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Minnesota Nursing License

Are you interested in starting a nursing career in Minnesota? Do you want to get acquainted with the requirements? Or are you trying to do a Minnesota nursing license lookup? Then you are in the right place.

Every state in the US has its own requirements. Minnesota is not an exception. Finding out all the necessities may be pretty tough. We are here to guide you through the process and answer the most common questions below.

How do I become a registered nurse in Minnesota?

To become a registered nurse in the state of Minnesota, a high school student must graduate high school and earn his/her high school diploma. Without the latter, a student cannot apply for a nursing program or a medical organization. It is recommended to take some essential classes in high school to be prepared for further medical education. The essential classes include the followings:

  • Biology
  • Chemistry
  • Math
  • Psychology

Once you have graduated from high school, it is time to choose a pre-licensing program. There are different types of nursing programs. Students usually choose between Associate Degree (ADN) and Bachelor’s Degree (BSN) in nursing. These nursing programs require a good command of knowledge of these subjects:

  • Anatomy
  • Physiology
  • Nutrition
  • Chemistry
  • Psychology
  • Communication
  • Nursing care/practice

Each of these programs ensures a good understanding of medical material. However, a BSN is more preferable as it offers greater job opportunities in the future and holds more potential.
What comes to Master’s Degree, it is important to know that it is not a requirement for registered nurses. It is useful when someone wants to specialize in a certain category and improve as a specialist.
Students in the US have many nursing programs options as there are more than 40 school in Minnesota. Which educational institution to pick is up to you. Here are some good options:

  • Anoka – Ramsey Community College
  • Normandale Community College
  • Winona State University
  • University of Minnesota – Twin Cities
  • Minneapolis Community and Technical College

Most students use scholarships, loans and other means of financial aid to pay for their education.

The last step to becoming a registered nurse in Minnesota is the national licensing examination. To take the exam, you must submit an application to the National Council of State Boards of Nursing.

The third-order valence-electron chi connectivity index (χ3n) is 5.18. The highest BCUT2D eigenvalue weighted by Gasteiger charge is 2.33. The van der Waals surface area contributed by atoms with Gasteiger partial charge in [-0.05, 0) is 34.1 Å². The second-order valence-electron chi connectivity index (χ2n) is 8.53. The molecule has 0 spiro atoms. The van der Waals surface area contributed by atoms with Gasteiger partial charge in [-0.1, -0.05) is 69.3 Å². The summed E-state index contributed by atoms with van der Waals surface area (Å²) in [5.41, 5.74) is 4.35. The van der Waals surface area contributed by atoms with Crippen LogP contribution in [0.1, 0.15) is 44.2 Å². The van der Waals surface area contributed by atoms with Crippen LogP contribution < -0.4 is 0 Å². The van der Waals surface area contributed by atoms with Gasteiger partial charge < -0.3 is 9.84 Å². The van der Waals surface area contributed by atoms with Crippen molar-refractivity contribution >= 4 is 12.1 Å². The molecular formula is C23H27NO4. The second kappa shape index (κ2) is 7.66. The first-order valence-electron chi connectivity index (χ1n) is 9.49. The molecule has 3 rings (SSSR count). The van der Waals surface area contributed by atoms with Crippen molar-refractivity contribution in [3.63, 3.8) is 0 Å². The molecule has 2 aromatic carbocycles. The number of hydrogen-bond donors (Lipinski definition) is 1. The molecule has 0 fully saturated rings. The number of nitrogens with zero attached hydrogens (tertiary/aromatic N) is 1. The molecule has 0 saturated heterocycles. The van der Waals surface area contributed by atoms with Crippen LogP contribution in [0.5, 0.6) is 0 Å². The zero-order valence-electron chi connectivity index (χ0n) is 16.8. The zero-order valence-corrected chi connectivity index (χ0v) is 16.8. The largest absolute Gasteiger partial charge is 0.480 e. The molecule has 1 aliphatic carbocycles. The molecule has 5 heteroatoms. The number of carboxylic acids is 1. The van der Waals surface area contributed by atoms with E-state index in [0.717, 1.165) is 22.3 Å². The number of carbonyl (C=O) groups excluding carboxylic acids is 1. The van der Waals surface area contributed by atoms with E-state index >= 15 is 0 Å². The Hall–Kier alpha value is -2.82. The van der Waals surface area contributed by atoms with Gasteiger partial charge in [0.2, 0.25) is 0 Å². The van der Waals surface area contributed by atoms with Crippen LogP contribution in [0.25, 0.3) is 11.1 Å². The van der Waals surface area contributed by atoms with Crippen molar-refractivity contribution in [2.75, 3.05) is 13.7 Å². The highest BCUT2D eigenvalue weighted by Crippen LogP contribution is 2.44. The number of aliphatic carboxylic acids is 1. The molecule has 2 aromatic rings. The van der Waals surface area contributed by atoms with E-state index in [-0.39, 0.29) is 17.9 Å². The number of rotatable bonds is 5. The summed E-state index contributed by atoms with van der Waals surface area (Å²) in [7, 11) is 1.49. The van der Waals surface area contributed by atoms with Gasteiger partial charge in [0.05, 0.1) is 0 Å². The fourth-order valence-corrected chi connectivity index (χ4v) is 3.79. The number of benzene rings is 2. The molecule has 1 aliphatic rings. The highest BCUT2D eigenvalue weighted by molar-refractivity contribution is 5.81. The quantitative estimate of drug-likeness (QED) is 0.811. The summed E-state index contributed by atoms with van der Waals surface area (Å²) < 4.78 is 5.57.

The National Council Licensure Examination (NCLEX) is a nationally standardized test. It contains from 75 to 265 questions. You must answer at least 60 of them right. The examination fee is $200.

Those students, who fail the exam on their first trial, have the opportunity to retake it. In this case they must pay the fee, again.
The examination indicates whether it is safe for a person to practice nursing or not. It covers all the fundamental professional material. Only after this exam you will be able to start your career as a professional nurse.

For more information visit the official website of the Minnesota Board of Nursing.

How long does it take to get a Minnesota nursing license?

Getting a Minnesota nursing license depends on the time you spend on education and on preparation. Some students, for instance, choose Associate Degree in nursing. It takes from 18 months to 2 years. Bachelor’s Degree, on the other hand, takes longer- 4 years. There are also lots of part-time nursing programs. These programs will consequently increase the studying period.

The results of the national licensing exam also play their part. If you succeed and pass the exam on your first trial, then you will get it much sooner. And on the contrary, if you fail, then you will spend extra time getting ready for the exam.

How much does a Minnesota nursing license cost?

To get a nursing license in Minnesota, you must pay these fixed fees:

  • Examination Fee: $200
  • Criminal Background Check Fee: $33.25
  • Application Fee: $105.00

Is Minnesota a compact nursing license state?

A compact nursing license is a multistate license. It permits nurses to work with clients across state lines. It increases access to medical care for US citizens. It also provides more job opportunities for professional nurses across the country.

Minnesota is not a nurse compact state. Instead, Minnesota has border state recognition. Therefore, if someone has a nursing license, for example, in Iowa or South Dakota, they can work as a registered nurse in Minnesota, too. However, that does not mean that the nurse in question can carry out other job activities in Minnesota. To pursue another career path, a registered nurse must get the respective job license.

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